Political Symbolism Is Political Reality: The Case of Wisconsin
Tammy Baldwin in 2010. Credit: Flickr/Center for American Progress.
In case anyone doubts the power of myth and symbol in American politics: In the dead-heat race for the Senate in Wisconsin, one issue now towers over all others, the Washington Post reports. It’s not health care or education or energy or immigration. No, it’s Democratic Congresswoman Tammy Baldwin’s 2006 vote against a purely symbolic bill to continue recognizing September 11 as a national day of remembrance and mourning.
Baldwin voted against the bill because it included a clause endorsing the Patriot Act and a host of other post-9/11 legislation, which few people had read completely and even fewer understood thoroughly.
But an ad by Baldwin’s opponent, former Wisconsin governor and secretary of health and human services Tommy Thompson, conveniently omits that explanation and all the symbolic recognitions of 9/11 that Baldwin did vote for. Instead, the ad features military personnel and veterans charging that Baldwin dishonors the victims of 9/11, disgraces the flag, slaps every one of America’s military personnel in the face, puts the nation’s security “in jeopardy,” leads us down “a very dangerous path,” and doesn’t care about America’s children. All this from one symbolic vote -- and in 30 seconds.
As a piece of political advertising, it has impressive production values and certainly tugs at plenty of voters’ heartstrings. But only one thing sets it apart from many other such slick ads: It has now made Baldwin’s no vote six years ago the pivotal issue in the far-too-close-to-call contest, according to WaPo reporter Aaron Blake.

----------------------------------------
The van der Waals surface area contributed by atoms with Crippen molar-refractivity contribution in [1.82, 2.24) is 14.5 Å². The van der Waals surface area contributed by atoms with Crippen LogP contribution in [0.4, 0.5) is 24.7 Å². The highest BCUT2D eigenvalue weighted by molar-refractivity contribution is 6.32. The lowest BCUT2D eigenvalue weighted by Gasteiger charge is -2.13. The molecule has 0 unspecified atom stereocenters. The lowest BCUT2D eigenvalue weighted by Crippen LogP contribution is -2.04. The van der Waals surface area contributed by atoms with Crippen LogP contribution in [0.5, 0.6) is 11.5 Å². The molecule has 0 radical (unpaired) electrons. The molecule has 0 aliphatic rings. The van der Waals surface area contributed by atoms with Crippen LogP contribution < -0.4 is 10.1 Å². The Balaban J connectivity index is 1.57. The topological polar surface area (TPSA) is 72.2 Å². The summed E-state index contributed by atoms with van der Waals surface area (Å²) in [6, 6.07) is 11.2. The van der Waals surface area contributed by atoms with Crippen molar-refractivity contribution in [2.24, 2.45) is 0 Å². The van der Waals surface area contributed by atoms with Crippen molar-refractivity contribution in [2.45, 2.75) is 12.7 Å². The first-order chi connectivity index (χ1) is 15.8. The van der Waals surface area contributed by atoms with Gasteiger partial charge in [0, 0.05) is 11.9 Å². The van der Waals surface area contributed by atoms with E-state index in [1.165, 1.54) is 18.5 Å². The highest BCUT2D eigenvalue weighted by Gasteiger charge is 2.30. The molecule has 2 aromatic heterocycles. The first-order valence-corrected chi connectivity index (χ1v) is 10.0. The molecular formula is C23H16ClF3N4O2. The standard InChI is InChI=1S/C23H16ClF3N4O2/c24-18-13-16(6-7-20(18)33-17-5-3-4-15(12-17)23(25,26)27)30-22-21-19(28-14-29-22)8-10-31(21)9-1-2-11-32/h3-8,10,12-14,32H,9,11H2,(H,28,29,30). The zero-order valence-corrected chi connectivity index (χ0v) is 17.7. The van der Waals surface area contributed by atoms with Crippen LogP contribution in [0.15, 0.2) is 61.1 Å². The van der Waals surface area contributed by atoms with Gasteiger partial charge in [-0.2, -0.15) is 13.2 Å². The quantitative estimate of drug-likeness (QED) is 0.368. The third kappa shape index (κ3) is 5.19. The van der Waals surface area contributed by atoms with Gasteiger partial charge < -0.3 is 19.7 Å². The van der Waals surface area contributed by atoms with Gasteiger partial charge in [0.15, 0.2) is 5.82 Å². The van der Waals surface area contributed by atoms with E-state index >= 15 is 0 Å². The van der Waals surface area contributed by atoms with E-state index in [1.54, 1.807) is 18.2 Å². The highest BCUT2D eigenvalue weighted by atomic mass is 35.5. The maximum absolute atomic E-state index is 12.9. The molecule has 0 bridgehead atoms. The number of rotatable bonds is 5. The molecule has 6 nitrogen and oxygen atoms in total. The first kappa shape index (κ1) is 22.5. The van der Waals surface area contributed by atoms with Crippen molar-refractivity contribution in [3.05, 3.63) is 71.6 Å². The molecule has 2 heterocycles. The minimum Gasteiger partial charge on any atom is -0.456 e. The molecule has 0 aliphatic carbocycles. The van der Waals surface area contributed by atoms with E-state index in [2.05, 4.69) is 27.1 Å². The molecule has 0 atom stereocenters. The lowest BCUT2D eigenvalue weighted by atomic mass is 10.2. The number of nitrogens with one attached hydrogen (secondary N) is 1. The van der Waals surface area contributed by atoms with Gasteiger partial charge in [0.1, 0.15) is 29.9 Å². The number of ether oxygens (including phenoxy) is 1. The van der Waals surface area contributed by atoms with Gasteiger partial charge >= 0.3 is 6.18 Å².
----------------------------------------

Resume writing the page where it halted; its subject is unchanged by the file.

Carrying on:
It would take an entire book to unpack all of the symbolic and mythic narratives crammed into those thirty seconds. I won’t even try to outline the table of contents of that book here. I simply want to note what a huge role pure symbolism can play in what we think of as the very real world of power politics, as if “symbolic” or “mythic” and “real” were somehow opposites.
But if we define “real” as whatever makes a difference in the world, then in Wisconsin in 2012, at least, the mythic symbolism is the dominant reality. If a politician as liberal as the fifty-year-old Baldwin enters the Senate, she might well be there for three decades or more, moving up to committee chairs, wielding significant influence, and thereby nudging the Senate at least a bit further to the left. If she’s kept out by the emotional impact of this ad and this issue, the future of the Senate will be at least a little different for decades to come.
Moreover, Wisconsin is still very much a toss-up in the presidential race. Voters’ feelings for or against Baldwin are sure to influence the fate of Wisconsin’s ten critical electoral votes.
In this context it’s also worth recalling a former senator from Wisconsin, named Joseph McCarthy. Talk about myth and symbolism becoming political reality!
All this is a useful reminder that myths and symbols are political realities, deserving the same careful attention we give to any other political reality.
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